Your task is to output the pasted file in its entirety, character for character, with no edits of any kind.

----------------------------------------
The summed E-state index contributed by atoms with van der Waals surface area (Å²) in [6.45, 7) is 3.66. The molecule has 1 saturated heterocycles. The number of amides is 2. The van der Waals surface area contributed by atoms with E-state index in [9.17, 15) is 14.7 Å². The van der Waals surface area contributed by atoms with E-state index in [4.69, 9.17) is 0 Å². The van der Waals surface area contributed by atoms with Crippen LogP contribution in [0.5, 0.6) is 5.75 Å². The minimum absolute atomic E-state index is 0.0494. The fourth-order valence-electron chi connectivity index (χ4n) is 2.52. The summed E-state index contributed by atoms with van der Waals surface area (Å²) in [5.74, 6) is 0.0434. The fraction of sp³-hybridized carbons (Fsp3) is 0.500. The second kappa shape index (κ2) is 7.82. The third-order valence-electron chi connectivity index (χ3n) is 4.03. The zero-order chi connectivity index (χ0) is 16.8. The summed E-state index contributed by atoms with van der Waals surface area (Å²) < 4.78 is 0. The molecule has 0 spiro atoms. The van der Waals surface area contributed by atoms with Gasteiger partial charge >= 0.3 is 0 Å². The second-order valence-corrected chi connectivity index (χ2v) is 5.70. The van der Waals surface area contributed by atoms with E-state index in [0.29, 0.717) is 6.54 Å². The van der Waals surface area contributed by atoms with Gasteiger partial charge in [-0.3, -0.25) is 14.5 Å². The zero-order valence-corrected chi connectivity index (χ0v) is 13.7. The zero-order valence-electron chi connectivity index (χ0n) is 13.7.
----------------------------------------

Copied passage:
The summed E-state index contributed by atoms with van der Waals surface area (Å²) in [6.45, 7) is 3.66. The molecule has 1 saturated heterocycles. The number of amides is 2. The van der Waals surface area contributed by atoms with E-state index in [9.17, 15) is 14.7 Å². The van der Waals surface area contributed by atoms with E-state index in [4.69, 9.17) is 0 Å². The van der Waals surface area contributed by atoms with Crippen LogP contribution in [0.5, 0.6) is 5.75 Å². The minimum absolute atomic E-state index is 0.0494. The fourth-order valence-electron chi connectivity index (χ4n) is 2.52. The summed E-state index contributed by atoms with van der Waals surface area (Å²) in [5.74, 6) is 0.0434. The fraction of sp³-hybridized carbons (Fsp3) is 0.500. The second kappa shape index (κ2) is 7.82. The third-order valence-electron chi connectivity index (χ3n) is 4.03. The zero-order chi connectivity index (χ0) is 16.8. The summed E-state index contributed by atoms with van der Waals surface area (Å²) < 4.78 is 0. The molecule has 0 spiro atoms. The van der Waals surface area contributed by atoms with Gasteiger partial charge >= 0.3 is 0 Å². The second-order valence-corrected chi connectivity index (χ2v) is 5.70. The van der Waals surface area contributed by atoms with E-state index in [0.29, 0.717) is 6.54 Å². The van der Waals surface area contributed by atoms with Gasteiger partial charge in [-0.3, -0.25) is 14.5 Å². The zero-order valence-corrected chi connectivity index (χ0v) is 13.7. The zero-order valence-electron chi connectivity index (χ0n) is 13.7.